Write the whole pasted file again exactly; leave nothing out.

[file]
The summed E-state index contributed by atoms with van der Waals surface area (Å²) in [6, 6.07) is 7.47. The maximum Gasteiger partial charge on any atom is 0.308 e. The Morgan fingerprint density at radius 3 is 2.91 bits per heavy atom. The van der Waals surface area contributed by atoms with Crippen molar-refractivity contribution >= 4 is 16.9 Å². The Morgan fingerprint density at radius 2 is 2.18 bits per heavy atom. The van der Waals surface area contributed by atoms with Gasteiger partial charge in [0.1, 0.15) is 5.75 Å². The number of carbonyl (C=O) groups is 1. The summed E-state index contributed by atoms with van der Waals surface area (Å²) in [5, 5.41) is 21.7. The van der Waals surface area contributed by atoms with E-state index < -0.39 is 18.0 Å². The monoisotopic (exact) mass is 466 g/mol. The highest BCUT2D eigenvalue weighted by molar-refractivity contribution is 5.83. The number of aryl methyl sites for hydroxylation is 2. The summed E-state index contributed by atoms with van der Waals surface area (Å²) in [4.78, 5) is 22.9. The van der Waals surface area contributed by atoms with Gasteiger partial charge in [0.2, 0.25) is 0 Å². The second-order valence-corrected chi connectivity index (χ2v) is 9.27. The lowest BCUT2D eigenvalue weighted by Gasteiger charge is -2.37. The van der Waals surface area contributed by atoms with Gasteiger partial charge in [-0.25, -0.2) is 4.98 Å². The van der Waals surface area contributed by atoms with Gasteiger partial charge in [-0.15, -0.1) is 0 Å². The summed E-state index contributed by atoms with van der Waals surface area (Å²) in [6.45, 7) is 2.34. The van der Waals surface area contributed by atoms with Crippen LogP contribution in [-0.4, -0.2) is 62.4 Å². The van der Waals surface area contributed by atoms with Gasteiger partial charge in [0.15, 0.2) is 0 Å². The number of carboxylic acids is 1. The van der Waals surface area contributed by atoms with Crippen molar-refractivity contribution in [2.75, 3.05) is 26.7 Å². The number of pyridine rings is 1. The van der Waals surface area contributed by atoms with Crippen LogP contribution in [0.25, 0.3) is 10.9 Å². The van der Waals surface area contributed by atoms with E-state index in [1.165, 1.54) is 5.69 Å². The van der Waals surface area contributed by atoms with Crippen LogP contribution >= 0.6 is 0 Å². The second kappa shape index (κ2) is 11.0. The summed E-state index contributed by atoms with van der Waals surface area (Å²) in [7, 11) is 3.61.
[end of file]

The summed E-state index contributed by atoms with van der Waals surface area (Å²) in [6, 6.07) is 7.47. The maximum Gasteiger partial charge on any atom is 0.308 e. The Morgan fingerprint density at radius 3 is 2.91 bits per heavy atom. The van der Waals surface area contributed by atoms with Crippen molar-refractivity contribution >= 4 is 16.9 Å². The Morgan fingerprint density at radius 2 is 2.18 bits per heavy atom. The van der Waals surface area contributed by atoms with Gasteiger partial charge in [0.1, 0.15) is 5.75 Å². The number of carbonyl (C=O) groups is 1. The summed E-state index contributed by atoms with van der Waals surface area (Å²) in [5, 5.41) is 21.7. The van der Waals surface area contributed by atoms with E-state index < -0.39 is 18.0 Å². The monoisotopic (exact) mass is 466 g/mol. The highest BCUT2D eigenvalue weighted by molar-refractivity contribution is 5.83. The number of aryl methyl sites for hydroxylation is 2. The summed E-state index contributed by atoms with van der Waals surface area (Å²) in [4.78, 5) is 22.9. The van der Waals surface area contributed by atoms with Gasteiger partial charge in [0.2, 0.25) is 0 Å². The second-order valence-corrected chi connectivity index (χ2v) is 9.27. The lowest BCUT2D eigenvalue weighted by Gasteiger charge is -2.37. The van der Waals surface area contributed by atoms with Gasteiger partial charge in [-0.25, -0.2) is 4.98 Å². The van der Waals surface area contributed by atoms with Gasteiger partial charge in [-0.15, -0.1) is 0 Å². The summed E-state index contributed by atoms with van der Waals surface area (Å²) in [6.45, 7) is 2.34. The van der Waals surface area contributed by atoms with Crippen LogP contribution in [-0.4, -0.2) is 62.4 Å². The van der Waals surface area contributed by atoms with Gasteiger partial charge in [0.15, 0.2) is 0 Å². The number of carboxylic acids is 1. The van der Waals surface area contributed by atoms with Crippen molar-refractivity contribution in [2.75, 3.05) is 26.7 Å². The number of pyridine rings is 1. The van der Waals surface area contributed by atoms with Crippen LogP contribution in [0.25, 0.3) is 10.9 Å². The van der Waals surface area contributed by atoms with E-state index in [1.165, 1.54) is 5.69 Å². The van der Waals surface area contributed by atoms with Crippen LogP contribution >= 0.6 is 0 Å². The second kappa shape index (κ2) is 11.0. The summed E-state index contributed by atoms with van der Waals surface area (Å²) in [7, 11) is 3.61.